For what many people do, the C300/C100 will produce equal or better image quality, as will the new Sony F5. These are all better options when you need something that has built-in ND filters and XLR, and will probably make your life easier while shooting. The 1D C is going to suffer from DSLR syndrome when it comes to handling, but most of those problems are fixed by relatively cheap rigs anyway, and if you’re spending $12K, that’s not even a consideration.
Here is some more video, this time from Johnnie Behiri, shot in S35 ALL-I mode:
So what do we have here with this camera that really makes it special? It’s tiny, and shoots cinema-quality 4K and 1080p with a Super 35 crop (a first for DSLRs that don’t have a decent amount of moire/aliasing). It’s the only Canon camera with 50/60p below the C500, and it shoots on readily available and durable CF cards. The camera looks like it can just soak up light, very similar to the 1D X, except the results are much, much sharper. It’s a specialty camera in my mind, not something that will work for all shooting situations, especially since it lacks zebras, audio, and peaking, and the maximum you’re getting internally is 8-bit — though I would say since it’s quiet and the cards are cheaper, it’s going to be more useful in a documentary situation than something like the SCARLET. Let’s not forget another important factor — ease of use. The thing will just work — as long as you’ve got the right CF cards — and it’s going to be as simple to use as any other DSLR.
But…it’s $12,000. That’s probably why most of you won’t (or shouldn’t) buy the camera, and part of that cost is attributable to the fact that it has no record time limit, and thus it is considered a video camera and is subject to heavier EU taxes (which is one of the reasons DSLRs never recorded more than 30 minutes internally). NAB 2014, or a little more than a year from now, will probably see another camera like this. Canon may be slow on lots of specs, but no one else has a 4K DSLR. It’s tough to say how the Super 35 mode compares to other cinema cameras without comparing them, but I would venture to say it’s right up there from the samples I’ve seen. Nothing else quite competes with exactly what this little guy can do, but there are other cameras that have many more functions to make your life easier while shooting, and that’s why I say it’s more of a specialty cam.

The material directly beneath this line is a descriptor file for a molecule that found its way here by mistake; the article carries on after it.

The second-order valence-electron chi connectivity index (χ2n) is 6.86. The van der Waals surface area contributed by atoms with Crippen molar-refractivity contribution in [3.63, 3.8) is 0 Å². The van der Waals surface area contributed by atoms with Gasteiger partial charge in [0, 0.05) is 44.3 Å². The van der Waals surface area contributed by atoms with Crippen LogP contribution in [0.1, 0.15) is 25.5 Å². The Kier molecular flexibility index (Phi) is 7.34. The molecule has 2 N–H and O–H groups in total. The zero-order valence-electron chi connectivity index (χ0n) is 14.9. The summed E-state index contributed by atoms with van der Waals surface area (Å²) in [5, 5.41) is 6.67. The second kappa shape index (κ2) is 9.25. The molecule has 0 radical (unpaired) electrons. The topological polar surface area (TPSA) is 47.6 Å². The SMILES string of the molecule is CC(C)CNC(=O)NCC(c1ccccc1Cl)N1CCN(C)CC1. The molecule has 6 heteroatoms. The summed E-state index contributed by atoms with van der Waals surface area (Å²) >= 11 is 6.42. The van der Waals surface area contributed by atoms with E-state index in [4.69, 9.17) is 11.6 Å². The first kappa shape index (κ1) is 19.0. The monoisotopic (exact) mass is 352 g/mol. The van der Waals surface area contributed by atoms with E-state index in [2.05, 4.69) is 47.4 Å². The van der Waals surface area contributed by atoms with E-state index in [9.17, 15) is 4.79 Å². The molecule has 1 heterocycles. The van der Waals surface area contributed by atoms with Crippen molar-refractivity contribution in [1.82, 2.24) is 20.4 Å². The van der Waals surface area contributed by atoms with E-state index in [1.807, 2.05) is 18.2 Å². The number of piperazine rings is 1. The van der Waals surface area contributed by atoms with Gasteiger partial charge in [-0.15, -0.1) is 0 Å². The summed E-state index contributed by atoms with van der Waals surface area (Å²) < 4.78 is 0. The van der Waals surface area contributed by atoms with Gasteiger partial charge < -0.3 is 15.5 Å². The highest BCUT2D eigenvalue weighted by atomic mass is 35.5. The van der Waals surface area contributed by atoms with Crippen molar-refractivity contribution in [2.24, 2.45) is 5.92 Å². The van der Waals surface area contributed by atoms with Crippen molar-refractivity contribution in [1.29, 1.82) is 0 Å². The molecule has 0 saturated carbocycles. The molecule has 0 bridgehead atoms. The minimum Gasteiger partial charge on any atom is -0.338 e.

One thing is for sure, I want one — but buying this camera doesn’t quite make much sense at the moment when the technology will improve in the rest of the Canon line, and we may get a cheaper version of this camera at some point down the road that does most of what this guy can do (a Cinema EOS Mark III maybe?). This will also probably go for under $10K once it becomes available on the used market, so early adopters will be the ones paying for the R&D. It would have been really interesting if they could have released it for the same price as the 1D X and removed all the photography features, but, alas, it’s $12K, and if you want to buy it, that’s going to be your price.
Be sure to head on over to Philip’s site to download sample footage.
What do you guys think? If you can (or could) afford it, is this something that you could fit into your workflow? Are you surprised by the quality of the Super 35 crop mode?